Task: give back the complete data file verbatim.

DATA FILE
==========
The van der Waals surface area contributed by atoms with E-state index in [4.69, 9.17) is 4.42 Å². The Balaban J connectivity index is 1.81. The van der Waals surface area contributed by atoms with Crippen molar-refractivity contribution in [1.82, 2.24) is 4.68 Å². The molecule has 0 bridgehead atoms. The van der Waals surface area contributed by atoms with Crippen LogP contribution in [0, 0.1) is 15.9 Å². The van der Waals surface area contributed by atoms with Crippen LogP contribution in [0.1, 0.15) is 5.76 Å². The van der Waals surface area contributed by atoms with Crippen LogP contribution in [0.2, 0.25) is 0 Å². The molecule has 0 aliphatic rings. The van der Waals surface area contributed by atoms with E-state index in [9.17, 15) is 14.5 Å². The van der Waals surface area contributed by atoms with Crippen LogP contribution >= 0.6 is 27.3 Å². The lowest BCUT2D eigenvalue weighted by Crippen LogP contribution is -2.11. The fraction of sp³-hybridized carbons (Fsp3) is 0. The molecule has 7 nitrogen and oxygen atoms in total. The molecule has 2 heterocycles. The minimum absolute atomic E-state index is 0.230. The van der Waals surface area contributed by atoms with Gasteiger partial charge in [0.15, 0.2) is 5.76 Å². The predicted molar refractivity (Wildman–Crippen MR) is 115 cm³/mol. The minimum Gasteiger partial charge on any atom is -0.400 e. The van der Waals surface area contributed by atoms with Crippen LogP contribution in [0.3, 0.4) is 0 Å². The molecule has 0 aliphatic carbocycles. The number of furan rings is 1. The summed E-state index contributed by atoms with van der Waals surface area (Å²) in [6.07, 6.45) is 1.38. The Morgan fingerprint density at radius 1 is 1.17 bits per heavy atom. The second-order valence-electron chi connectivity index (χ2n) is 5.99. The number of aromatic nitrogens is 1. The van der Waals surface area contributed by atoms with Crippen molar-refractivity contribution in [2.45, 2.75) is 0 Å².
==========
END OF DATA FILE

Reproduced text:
The van der Waals surface area contributed by atoms with E-state index in [4.69, 9.17) is 4.42 Å². The Balaban J connectivity index is 1.81. The van der Waals surface area contributed by atoms with Crippen molar-refractivity contribution in [1.82, 2.24) is 4.68 Å². The molecule has 0 bridgehead atoms. The van der Waals surface area contributed by atoms with Crippen LogP contribution in [0, 0.1) is 15.9 Å². The van der Waals surface area contributed by atoms with Crippen LogP contribution in [0.1, 0.15) is 5.76 Å². The van der Waals surface area contributed by atoms with Crippen LogP contribution in [0.2, 0.25) is 0 Å². The molecule has 0 aliphatic rings. The van der Waals surface area contributed by atoms with E-state index in [9.17, 15) is 14.5 Å². The van der Waals surface area contributed by atoms with Crippen LogP contribution >= 0.6 is 27.3 Å². The lowest BCUT2D eigenvalue weighted by Crippen LogP contribution is -2.11. The fraction of sp³-hybridized carbons (Fsp3) is 0. The molecule has 7 nitrogen and oxygen atoms in total. The molecule has 2 heterocycles. The minimum absolute atomic E-state index is 0.230. The van der Waals surface area contributed by atoms with Gasteiger partial charge in [0.15, 0.2) is 5.76 Å². The predicted molar refractivity (Wildman–Crippen MR) is 115 cm³/mol. The minimum Gasteiger partial charge on any atom is -0.400 e. The van der Waals surface area contributed by atoms with Crippen LogP contribution in [0.3, 0.4) is 0 Å². The molecule has 0 aliphatic carbocycles. The number of furan rings is 1. The summed E-state index contributed by atoms with van der Waals surface area (Å²) in [6.07, 6.45) is 1.38. The Morgan fingerprint density at radius 1 is 1.17 bits per heavy atom. The second-order valence-electron chi connectivity index (χ2n) is 5.99. The number of aromatic nitrogens is 1. The van der Waals surface area contributed by atoms with Crippen molar-refractivity contribution in [2.45, 2.75) is 0 Å².